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Thieves steal customer list, then use threats to scam them

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MIAMI, Fla. – It began with a phone call. An urgent voice on the other end of the line threatened her with a lawsuit.

"It's scary when somebody calls you and says they are going to take all of your property," said Dinorah Sargavo.

Sargavo bought products that were being sold on television.  Con-artists stole the list of customers and then called them, claiming the consumers had failed to pay for their purchases and were now facing lawsuits and thousands of dollars in fines.

"They were given an option at the end, which seemed like a great option, instead of having to hire an attorney have to travel to Washington to go to court instead of doing seven days of community service, you can make one settlement payment," explained U.S. Postal Inspector Bryan Masmela.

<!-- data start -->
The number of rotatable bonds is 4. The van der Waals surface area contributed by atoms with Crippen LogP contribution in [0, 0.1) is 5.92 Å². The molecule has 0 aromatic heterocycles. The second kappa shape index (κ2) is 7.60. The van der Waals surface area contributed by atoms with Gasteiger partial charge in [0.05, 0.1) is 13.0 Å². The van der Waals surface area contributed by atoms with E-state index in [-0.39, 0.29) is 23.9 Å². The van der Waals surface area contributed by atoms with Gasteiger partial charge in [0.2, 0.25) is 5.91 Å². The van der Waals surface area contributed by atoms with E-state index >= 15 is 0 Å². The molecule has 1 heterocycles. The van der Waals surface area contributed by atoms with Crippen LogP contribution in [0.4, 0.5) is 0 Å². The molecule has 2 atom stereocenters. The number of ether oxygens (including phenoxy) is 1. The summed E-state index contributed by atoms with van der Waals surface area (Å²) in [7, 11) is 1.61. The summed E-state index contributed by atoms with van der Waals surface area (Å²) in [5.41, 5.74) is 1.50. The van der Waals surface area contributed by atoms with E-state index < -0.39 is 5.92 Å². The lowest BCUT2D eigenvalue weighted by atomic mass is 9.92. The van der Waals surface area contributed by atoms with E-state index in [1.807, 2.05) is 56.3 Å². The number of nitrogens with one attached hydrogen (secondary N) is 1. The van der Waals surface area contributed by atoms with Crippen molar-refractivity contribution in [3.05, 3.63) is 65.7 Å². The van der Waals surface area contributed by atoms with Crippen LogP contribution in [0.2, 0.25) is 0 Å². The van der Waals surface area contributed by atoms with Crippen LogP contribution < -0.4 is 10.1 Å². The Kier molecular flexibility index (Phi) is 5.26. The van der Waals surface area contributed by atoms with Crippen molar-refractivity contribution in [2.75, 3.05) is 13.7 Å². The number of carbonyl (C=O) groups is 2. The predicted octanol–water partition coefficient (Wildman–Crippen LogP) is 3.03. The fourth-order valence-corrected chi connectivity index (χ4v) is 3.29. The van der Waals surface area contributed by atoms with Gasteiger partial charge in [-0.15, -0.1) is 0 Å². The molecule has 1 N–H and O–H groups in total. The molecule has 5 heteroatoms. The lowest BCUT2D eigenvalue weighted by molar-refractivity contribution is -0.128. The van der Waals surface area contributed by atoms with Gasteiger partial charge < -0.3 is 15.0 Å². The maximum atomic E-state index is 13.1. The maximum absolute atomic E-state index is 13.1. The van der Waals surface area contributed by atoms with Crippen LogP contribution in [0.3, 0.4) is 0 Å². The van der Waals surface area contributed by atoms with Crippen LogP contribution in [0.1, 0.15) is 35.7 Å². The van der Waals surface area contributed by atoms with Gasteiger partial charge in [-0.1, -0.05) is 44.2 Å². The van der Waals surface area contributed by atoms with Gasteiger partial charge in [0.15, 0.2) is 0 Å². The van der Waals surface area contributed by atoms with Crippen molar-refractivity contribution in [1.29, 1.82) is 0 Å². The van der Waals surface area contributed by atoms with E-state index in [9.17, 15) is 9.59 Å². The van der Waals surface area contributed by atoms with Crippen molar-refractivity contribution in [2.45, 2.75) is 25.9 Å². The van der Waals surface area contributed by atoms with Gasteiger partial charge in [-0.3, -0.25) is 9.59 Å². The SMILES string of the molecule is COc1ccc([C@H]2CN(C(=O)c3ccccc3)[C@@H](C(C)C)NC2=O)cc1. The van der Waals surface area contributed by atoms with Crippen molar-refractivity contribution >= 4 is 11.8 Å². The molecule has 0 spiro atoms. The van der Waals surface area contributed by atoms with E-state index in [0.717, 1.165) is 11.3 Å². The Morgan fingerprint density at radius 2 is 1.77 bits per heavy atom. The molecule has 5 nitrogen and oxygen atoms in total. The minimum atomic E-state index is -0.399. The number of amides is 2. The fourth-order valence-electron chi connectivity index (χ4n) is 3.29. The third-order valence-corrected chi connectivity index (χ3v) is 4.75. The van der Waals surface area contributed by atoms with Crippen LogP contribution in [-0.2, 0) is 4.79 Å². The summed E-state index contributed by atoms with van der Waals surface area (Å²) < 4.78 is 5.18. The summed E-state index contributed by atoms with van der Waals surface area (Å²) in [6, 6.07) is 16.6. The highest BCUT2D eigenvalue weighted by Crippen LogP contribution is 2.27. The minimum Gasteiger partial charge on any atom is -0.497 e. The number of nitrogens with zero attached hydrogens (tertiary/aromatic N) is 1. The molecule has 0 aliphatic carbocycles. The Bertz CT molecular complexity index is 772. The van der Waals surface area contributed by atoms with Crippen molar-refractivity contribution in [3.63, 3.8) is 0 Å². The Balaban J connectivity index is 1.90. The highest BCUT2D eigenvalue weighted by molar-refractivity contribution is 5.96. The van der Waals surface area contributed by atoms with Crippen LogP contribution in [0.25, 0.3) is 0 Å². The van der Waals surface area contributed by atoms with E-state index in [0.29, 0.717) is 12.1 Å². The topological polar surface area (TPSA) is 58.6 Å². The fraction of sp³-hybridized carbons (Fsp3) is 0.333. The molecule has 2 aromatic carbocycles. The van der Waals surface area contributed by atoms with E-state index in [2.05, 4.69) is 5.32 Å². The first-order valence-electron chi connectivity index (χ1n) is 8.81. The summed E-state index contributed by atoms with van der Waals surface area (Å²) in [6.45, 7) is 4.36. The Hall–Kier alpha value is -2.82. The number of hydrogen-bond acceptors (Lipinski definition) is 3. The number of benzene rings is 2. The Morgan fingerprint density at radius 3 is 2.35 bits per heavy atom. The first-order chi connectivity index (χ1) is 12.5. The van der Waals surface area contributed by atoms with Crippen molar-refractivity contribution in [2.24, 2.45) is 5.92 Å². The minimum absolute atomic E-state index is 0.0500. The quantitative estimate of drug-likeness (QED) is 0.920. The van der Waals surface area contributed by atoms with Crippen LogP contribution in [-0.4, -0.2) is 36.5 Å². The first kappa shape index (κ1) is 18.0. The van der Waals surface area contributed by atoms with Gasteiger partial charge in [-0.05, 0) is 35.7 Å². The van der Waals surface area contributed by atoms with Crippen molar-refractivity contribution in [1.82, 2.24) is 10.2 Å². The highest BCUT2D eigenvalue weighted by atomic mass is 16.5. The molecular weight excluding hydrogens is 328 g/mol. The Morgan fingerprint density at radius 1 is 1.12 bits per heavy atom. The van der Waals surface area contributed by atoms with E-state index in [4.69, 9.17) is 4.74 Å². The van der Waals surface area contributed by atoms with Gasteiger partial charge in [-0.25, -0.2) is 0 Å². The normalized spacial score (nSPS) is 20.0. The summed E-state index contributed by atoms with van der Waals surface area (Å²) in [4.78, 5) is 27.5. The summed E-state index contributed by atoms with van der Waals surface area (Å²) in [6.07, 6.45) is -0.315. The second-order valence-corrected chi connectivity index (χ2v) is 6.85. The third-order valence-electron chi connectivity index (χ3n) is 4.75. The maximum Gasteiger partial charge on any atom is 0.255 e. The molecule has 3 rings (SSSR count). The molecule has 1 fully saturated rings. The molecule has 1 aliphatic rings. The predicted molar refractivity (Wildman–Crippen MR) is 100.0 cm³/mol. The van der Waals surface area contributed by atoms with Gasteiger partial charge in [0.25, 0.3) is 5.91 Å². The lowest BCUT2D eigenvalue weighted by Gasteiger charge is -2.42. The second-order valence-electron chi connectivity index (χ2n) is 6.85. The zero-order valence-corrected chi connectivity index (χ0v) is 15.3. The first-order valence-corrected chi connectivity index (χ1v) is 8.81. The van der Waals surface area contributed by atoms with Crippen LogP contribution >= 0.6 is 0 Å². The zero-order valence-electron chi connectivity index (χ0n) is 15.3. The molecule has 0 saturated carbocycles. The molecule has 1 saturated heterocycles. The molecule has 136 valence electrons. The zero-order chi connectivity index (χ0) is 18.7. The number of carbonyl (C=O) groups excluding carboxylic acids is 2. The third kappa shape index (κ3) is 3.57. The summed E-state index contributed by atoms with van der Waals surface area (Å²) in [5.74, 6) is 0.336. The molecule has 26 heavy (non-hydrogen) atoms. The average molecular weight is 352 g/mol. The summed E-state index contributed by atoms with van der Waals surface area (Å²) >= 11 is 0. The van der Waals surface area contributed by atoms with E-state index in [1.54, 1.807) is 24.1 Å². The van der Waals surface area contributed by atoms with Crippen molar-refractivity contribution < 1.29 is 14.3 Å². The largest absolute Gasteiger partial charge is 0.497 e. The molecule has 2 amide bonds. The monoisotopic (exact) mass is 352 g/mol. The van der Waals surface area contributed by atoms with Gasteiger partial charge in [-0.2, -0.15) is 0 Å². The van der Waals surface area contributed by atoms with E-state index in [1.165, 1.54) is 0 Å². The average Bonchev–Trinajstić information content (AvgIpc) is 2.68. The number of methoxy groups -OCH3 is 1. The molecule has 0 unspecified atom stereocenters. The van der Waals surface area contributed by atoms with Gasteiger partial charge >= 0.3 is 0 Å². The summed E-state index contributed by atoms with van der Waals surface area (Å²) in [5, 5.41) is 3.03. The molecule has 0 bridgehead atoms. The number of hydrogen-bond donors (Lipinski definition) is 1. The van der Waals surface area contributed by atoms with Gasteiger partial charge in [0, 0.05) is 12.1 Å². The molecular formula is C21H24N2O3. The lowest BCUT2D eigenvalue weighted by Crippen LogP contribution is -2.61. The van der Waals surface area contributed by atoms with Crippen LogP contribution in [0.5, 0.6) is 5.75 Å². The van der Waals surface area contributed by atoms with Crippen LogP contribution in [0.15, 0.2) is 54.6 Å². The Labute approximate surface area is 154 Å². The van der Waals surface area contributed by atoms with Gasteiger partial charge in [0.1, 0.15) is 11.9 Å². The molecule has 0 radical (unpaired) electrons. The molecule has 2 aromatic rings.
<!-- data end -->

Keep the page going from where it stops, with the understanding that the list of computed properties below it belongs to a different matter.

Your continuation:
For $200 or $300, the whole problem would go away.

"All of the calls were made to Spanish speaking Hispanic consumers, many people hadn't been in the country very long, they didn't know their rights, they didn't realize they can't be sued for failing to receive a product," Masmela said.

"How I feel? Very mad. I feel angry. It's not fair. I work very hard for everything that I have," Sargavo added.

She was not alone.  There more than 1,000 victims and $2 million in losses.

"If you want money, you have to work very hard by yourself, by your own job," said Sargavo.

Postal inspectors say there is one major warning sign for a scam like this one: The caller's sense of urgency.

"They scare them and force them to make the payment right away," Masmela said.

"If somebody call me and say I have to spend money, I just call police and customer affairs if it's true. I need to be sure. Now I need to be sure before I pay anything," Sargavo added.

Inspectors say the two suspects in this case were charged with mail fraud, wire fraud conspiracy and attempted extortion. They are awaiting sentencing.